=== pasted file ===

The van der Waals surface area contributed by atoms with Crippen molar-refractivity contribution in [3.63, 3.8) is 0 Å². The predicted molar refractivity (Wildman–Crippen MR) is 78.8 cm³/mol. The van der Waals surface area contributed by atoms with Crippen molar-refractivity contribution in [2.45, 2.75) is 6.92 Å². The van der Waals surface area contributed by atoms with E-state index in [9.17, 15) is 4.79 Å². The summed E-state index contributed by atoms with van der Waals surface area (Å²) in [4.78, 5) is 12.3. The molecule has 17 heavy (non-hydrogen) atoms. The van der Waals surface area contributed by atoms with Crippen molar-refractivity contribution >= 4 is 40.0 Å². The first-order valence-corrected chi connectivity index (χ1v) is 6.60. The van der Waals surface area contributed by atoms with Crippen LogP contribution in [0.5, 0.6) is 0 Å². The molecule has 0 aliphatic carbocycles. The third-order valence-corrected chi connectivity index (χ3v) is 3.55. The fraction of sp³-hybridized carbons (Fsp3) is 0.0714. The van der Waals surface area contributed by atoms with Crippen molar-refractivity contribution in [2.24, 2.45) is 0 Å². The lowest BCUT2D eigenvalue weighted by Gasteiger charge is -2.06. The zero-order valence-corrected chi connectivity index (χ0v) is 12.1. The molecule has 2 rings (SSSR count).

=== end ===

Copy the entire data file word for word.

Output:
The van der Waals surface area contributed by atoms with Crippen molar-refractivity contribution in [3.63, 3.8) is 0 Å². The predicted molar refractivity (Wildman–Crippen MR) is 78.8 cm³/mol. The van der Waals surface area contributed by atoms with Crippen molar-refractivity contribution in [2.45, 2.75) is 6.92 Å². The van der Waals surface area contributed by atoms with E-state index in [9.17, 15) is 4.79 Å². The summed E-state index contributed by atoms with van der Waals surface area (Å²) in [4.78, 5) is 12.3. The molecule has 17 heavy (non-hydrogen) atoms. The van der Waals surface area contributed by atoms with Crippen molar-refractivity contribution >= 4 is 40.0 Å². The first-order valence-corrected chi connectivity index (χ1v) is 6.60. The van der Waals surface area contributed by atoms with Crippen LogP contribution in [0.5, 0.6) is 0 Å². The molecule has 0 aliphatic carbocycles. The third-order valence-corrected chi connectivity index (χ3v) is 3.55. The fraction of sp³-hybridized carbons (Fsp3) is 0.0714. The van der Waals surface area contributed by atoms with Crippen molar-refractivity contribution in [2.24, 2.45) is 0 Å². The lowest BCUT2D eigenvalue weighted by Gasteiger charge is -2.06. The zero-order valence-corrected chi connectivity index (χ0v) is 12.1. The molecule has 2 rings (SSSR count).